Build America Bonds – What They are and How They Work

build america bondsBuild America Bonds (BABs) are bonds issued by states and municipalities that carry a federal subsidy of 35% of the taxable borrowing cost, instead of the tax exempt status of traditional municipal bonds.  They were introduced as part of the American Recovery and Reinvestment Act signed into law by president Obama in 2009.  From April 2009 until the program expired in December of 2010, over $180 Billion worth of Build America Bonds were issued, representing 2275 issues.

Build America Bonds were introduced to help bring down financing costs for state and local governments, which had surged as a result of the financial crisis.  Normally institutional investors don’t buy municipal bonds, because they do not benefit from their tax exempt status like individuals. By introducing a taxable bond with a federal subsidy, the US Government hoped it would bring institutional buyers into the market, and that this increased demand would drive borrowing costs back down down.  By that measure the program was a success, as state and local government borrowing costs decreased to just above pre crisis levels shortly after the program was introduced.

Many people feel that Build America Bonds should be a permanent addition to the municipal bond market.  President Obama is one of those people, and has proposed bringing back the BABs program as part of his 2013 budget.  To help bring down costs he has proposed cutting the federal subsidy from the previous level of 35% to 30% for two years, after which point it would drop to 28%.  There are some good arguments for and against bringing back Build America Bonds which we have outlined below:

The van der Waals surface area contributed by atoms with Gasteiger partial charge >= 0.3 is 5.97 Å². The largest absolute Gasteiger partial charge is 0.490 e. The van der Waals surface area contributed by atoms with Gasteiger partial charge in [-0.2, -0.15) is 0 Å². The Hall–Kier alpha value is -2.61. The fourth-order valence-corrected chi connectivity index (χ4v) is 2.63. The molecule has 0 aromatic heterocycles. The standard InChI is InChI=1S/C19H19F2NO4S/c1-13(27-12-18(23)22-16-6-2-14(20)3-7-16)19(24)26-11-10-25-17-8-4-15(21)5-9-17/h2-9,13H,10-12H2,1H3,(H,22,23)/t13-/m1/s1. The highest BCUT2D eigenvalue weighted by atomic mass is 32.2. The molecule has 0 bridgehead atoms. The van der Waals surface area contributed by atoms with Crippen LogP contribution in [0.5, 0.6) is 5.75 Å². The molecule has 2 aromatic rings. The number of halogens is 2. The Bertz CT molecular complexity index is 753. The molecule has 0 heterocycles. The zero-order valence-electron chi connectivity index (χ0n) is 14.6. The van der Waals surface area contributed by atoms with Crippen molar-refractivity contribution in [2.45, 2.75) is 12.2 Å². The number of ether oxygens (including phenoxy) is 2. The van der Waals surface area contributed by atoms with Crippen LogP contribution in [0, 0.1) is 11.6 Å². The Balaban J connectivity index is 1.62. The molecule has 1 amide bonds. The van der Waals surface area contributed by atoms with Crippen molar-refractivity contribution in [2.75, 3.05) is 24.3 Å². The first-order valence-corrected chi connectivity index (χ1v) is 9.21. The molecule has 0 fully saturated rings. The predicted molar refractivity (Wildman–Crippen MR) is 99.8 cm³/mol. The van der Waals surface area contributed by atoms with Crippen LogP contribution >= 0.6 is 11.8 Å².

Arguments for Bringing Back Build America Bonds

  • Because the current structure of providing a tax benefit to the investor is less direct, the loss in revenue to the federal government in taxes, is greater than the benefit to the issuer in lower borrowing costs.  By providing the subsidy directly to the issuer, the cost to the government, and savings by the issuer in terms of lower borrowing costs, should be equal.
  • Bringing institutional buyers into the market drives down borrowing costs for state and local governments.
  • It is a fairer structure as it opens the market up to individuals who are not in a high enough tax bracket to benefit from the tax exempt status of traditional municipal bonds.


Arguments Against Bringing Back Build America Bonds

  • It puts more power in the hands of the federal government.  The Treasury has already withheld some subsidy payments from Texas due to a fight over tax bills.  If we head over the fiscal cliff the already agreed upon subsidy for existing bonds is set to be cut as well.
  • The “new demand” that was created by the Build America Bonds program was not new, it was simply taking demand for the debt of private sector borrowers and shifting it to public sector borrowers.
  • The program is too generous so it will be more expensive for taxpayers than the current system, and encourages state and local governments to borrow recklessly.

So now that you know all about the Build America Bonds program do you think it should be brought back?  Would love to hear your comments in the comments section below!

For more definitions and explanations please visit the Learn Bonds glossary where we give the meaning of many additional bond terms.

Learn More

Municipal Bond Defaults, Safety, and Credit Ratings
Municipal Bond Yields
How to choose a municipal bond fund
How to buy municipal bonds



  1. Ed Gill says

    I do think it should be brought back. The Republicans have cost us jobs in 2011 and 2012 by fighting the program. How difficult is it to understand that increasing jobs by improving our roads , bridges,etc. puts money in the pockets of American workers who then pay taxes and purchase goods and services. Is there not an audit function that insures that the states spending the money as stipulated?

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